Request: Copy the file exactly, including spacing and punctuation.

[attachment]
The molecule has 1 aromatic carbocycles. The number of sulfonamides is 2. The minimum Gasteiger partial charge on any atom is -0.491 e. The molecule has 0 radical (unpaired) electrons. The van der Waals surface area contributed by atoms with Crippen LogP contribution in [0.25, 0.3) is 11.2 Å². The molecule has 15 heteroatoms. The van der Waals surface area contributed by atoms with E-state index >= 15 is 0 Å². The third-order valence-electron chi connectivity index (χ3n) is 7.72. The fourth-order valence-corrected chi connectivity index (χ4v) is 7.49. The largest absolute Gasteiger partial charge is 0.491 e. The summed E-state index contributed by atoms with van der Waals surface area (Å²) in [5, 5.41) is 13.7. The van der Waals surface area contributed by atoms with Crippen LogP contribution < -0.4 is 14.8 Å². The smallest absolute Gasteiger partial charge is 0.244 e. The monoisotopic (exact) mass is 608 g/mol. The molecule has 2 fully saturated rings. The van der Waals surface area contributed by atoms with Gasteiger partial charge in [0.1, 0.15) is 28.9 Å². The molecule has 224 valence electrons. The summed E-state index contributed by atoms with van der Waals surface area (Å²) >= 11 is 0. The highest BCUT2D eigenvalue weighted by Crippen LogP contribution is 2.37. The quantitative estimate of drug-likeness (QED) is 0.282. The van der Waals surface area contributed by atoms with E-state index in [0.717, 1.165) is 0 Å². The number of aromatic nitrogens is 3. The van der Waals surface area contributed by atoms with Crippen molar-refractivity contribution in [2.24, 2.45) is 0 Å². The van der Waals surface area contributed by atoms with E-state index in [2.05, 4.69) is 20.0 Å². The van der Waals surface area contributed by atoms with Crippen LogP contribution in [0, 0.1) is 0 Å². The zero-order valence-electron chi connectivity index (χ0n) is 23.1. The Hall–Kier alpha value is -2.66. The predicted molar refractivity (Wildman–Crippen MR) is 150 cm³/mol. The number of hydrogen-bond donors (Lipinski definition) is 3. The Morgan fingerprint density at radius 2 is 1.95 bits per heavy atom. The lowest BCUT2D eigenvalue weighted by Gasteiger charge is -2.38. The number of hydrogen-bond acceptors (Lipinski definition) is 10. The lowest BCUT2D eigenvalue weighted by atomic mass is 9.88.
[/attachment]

The molecule has 1 aromatic carbocycles. The number of sulfonamides is 2. The minimum Gasteiger partial charge on any atom is -0.491 e. The molecule has 0 radical (unpaired) electrons. The van der Waals surface area contributed by atoms with Crippen LogP contribution in [0.25, 0.3) is 11.2 Å². The molecule has 15 heteroatoms. The van der Waals surface area contributed by atoms with E-state index >= 15 is 0 Å². The third-order valence-electron chi connectivity index (χ3n) is 7.72. The fourth-order valence-corrected chi connectivity index (χ4v) is 7.49. The largest absolute Gasteiger partial charge is 0.491 e. The summed E-state index contributed by atoms with van der Waals surface area (Å²) in [5, 5.41) is 13.7. The van der Waals surface area contributed by atoms with Crippen LogP contribution < -0.4 is 14.8 Å². The smallest absolute Gasteiger partial charge is 0.244 e. The monoisotopic (exact) mass is 608 g/mol. The molecule has 2 fully saturated rings. The van der Waals surface area contributed by atoms with Gasteiger partial charge in [0.1, 0.15) is 28.9 Å². The molecule has 224 valence electrons. The summed E-state index contributed by atoms with van der Waals surface area (Å²) >= 11 is 0. The highest BCUT2D eigenvalue weighted by Crippen LogP contribution is 2.37. The quantitative estimate of drug-likeness (QED) is 0.282. The van der Waals surface area contributed by atoms with E-state index in [0.717, 1.165) is 0 Å². The number of aromatic nitrogens is 3. The van der Waals surface area contributed by atoms with Crippen molar-refractivity contribution in [2.24, 2.45) is 0 Å². The van der Waals surface area contributed by atoms with E-state index in [2.05, 4.69) is 20.0 Å². The van der Waals surface area contributed by atoms with Crippen LogP contribution in [0, 0.1) is 0 Å². The zero-order valence-electron chi connectivity index (χ0n) is 23.1. The Hall–Kier alpha value is -2.66. The predicted molar refractivity (Wildman–Crippen MR) is 150 cm³/mol. The number of hydrogen-bond donors (Lipinski definition) is 3. The Morgan fingerprint density at radius 2 is 1.95 bits per heavy atom. The lowest BCUT2D eigenvalue weighted by Gasteiger charge is -2.38. The number of hydrogen-bond acceptors (Lipinski definition) is 10. The lowest BCUT2D eigenvalue weighted by atomic mass is 9.88.